As I write my first draft, I have two MS Word documents open on my computer the whole time – the outline to refer to, and the manuscript I am writing. As I follow the basic points listed on the outline for each chapter, I make a note of what page each chapter starts on, and how many pages each chapter is. In the manuscript itself, I always start each chapter on a new page, using the “Page break before” facility.

The outline grows as the novel grows, because on it I make daily notes about the text, such as new ideas or questions that I feel the characters might need to ask themselves. I also keep a general tally of my word count and the dates on which I finish each draft.

The most exciting thing about an outline is that it remains a living, breathing, evolving animal with its own way of telling the story. Despite working this out as far as possible before I start the actual writing of the novel, it will constantly change, so my outline is never printed out. The length of each chapter can adjust daily, so the number of pages in each chapter is adjusted on the outline as I work. This means that, at any time when I need to insert a new idea into the text I can pinpoint almost the exact page I need within a certain chapter, without having to scroll through more than three or four pages.

As the drafts mount up I get adventurous with highlighting on the outline. Bits that need to be researched, expanded or fixed are highlighted in red. I keep track of flashbacks or historical sections in different time frames by highlighting those chapter headings in the outline in either blue or green. If I have more than one point-of-view character, each has their chapter headings on the outline highlighted in a different colour too.

As I write drafts, every second draft consists of a light read-through, in which I make only slight adjustments to small things, and add more notes to the outline (in red) about what needs work in the following draft.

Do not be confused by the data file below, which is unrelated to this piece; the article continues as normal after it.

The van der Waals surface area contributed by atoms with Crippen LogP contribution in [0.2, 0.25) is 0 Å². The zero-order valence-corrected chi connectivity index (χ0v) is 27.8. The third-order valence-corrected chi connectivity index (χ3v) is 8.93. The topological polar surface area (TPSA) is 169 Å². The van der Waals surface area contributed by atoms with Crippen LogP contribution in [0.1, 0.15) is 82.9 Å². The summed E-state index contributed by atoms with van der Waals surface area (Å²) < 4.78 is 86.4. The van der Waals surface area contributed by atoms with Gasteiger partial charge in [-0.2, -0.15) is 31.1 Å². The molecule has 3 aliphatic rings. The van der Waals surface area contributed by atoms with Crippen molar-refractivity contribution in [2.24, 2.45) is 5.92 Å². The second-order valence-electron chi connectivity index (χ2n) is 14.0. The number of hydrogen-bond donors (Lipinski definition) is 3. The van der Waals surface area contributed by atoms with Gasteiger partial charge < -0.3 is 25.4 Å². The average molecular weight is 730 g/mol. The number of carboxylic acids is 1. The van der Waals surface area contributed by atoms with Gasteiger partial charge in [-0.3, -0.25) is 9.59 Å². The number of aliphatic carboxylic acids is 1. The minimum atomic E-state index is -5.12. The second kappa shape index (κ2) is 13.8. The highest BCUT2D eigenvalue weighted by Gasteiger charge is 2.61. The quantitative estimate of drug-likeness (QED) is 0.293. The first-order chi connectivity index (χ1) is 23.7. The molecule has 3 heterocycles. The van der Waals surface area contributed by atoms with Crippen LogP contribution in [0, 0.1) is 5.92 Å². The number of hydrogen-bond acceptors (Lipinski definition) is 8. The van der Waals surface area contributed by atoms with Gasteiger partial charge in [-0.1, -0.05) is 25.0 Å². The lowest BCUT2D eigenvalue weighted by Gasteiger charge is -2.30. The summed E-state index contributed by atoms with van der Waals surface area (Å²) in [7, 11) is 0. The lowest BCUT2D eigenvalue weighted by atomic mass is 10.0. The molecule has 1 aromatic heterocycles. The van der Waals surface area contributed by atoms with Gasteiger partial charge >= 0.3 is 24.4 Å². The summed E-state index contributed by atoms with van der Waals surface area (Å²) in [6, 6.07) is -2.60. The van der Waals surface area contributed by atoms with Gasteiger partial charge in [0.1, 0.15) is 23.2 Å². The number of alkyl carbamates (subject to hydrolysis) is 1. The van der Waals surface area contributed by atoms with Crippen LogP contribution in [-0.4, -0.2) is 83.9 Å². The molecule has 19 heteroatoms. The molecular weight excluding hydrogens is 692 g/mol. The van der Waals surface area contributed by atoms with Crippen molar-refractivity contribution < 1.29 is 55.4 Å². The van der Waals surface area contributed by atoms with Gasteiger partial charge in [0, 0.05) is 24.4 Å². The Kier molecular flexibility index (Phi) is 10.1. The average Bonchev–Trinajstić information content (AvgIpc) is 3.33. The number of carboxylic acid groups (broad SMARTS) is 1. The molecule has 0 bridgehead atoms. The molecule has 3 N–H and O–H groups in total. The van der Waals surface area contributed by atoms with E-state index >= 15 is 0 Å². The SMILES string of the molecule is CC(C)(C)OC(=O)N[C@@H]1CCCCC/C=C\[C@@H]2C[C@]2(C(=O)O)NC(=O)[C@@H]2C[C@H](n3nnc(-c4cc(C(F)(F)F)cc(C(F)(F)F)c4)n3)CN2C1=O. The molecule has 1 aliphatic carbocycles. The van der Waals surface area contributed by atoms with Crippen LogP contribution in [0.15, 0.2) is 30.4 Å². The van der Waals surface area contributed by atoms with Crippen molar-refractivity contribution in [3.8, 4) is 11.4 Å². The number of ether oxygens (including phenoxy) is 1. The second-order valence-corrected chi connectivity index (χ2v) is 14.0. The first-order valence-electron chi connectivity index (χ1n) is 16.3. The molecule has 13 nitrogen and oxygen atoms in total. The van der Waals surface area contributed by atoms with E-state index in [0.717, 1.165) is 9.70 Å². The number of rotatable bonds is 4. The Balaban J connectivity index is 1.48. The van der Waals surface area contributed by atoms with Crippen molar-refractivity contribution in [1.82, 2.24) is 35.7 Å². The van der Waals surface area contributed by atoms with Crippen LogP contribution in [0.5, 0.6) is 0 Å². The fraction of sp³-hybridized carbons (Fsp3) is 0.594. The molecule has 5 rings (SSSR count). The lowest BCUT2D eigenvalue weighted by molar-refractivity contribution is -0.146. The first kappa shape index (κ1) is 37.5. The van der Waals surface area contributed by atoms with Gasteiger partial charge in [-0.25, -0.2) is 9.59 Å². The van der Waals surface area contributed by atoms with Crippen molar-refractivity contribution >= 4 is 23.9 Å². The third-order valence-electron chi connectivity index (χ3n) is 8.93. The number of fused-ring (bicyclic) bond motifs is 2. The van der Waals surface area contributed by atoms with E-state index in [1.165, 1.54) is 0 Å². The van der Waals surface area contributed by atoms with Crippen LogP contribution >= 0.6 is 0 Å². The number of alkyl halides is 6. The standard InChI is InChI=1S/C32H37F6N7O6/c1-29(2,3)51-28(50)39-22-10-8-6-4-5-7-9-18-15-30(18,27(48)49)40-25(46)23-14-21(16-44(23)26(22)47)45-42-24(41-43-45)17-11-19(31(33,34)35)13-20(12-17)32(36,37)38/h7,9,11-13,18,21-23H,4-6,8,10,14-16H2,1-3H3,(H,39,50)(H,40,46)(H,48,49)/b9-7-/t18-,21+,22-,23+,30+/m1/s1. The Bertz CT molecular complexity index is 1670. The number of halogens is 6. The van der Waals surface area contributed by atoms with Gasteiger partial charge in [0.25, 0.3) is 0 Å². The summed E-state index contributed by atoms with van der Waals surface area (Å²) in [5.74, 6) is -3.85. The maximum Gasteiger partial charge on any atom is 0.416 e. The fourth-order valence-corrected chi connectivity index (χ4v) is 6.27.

Some writers give each chapter a new document, but that would be too confusing for me. I like to have a sense of the whole thing at all times, and my outline and way of working allow me to do that.

I know every writer is different, but this is what works for me. If you are a writer, what works best for you? If you’re a reader, what is your opinion? I’d be interested to hear.

Anatomy of a Novel: Part 3: Synopsis

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In this series on the writing of a novel, I’ve already covered setting here and characters here. Now comes the fun part of putting it all together into an actual story – the synopsis. Despite dealing with setting, characters and synopsis one by one, it’s important to remember that the creation of a novel never moves evenly, one complete step at a time. Rather, it is a mix of various steps taken bit-by-bit, and usually simultaneously.

Due to the wonderfully invigorating interruption of NaNoWriMo last month, it’s been two months since I last wrote a blog-post about this novel-writing process. It’s probably just as well that I waited an extra month before writing this, because the synopsis for my current novel evolved so much during the month of November.

Previously, I explained about the process of creating characters, and how they are invented to enhance and complement the plot. With all of the characters and their setting whirling around in my head, I usually sit down and write a one-page synopsis of the proposed plot action. There will be details to fill in later, more secondary characters and possible changes in setting, but the gist of it will be there.

I can’t create fully-rounded characters until I know what they’re up against in the story. Likewise, I can’t invent the perfect synopsis until I have a good idea of how each character’s own desires, goals, habits, quirks and fears will add to that story. The half-formed synopsis I have in my head can only be finalised once the characters have been fleshed out.

And once I begin writing the novel, it all changes even more!

I write romantic mysteries, so in all my novels there is a mystery which initially draws two unconnected people toward each other, changes all their immediate individual plans and forces them to work together. The solving of this mystery causes them to fall in love, keeps them on the trot and eventually makes them fear for their lives.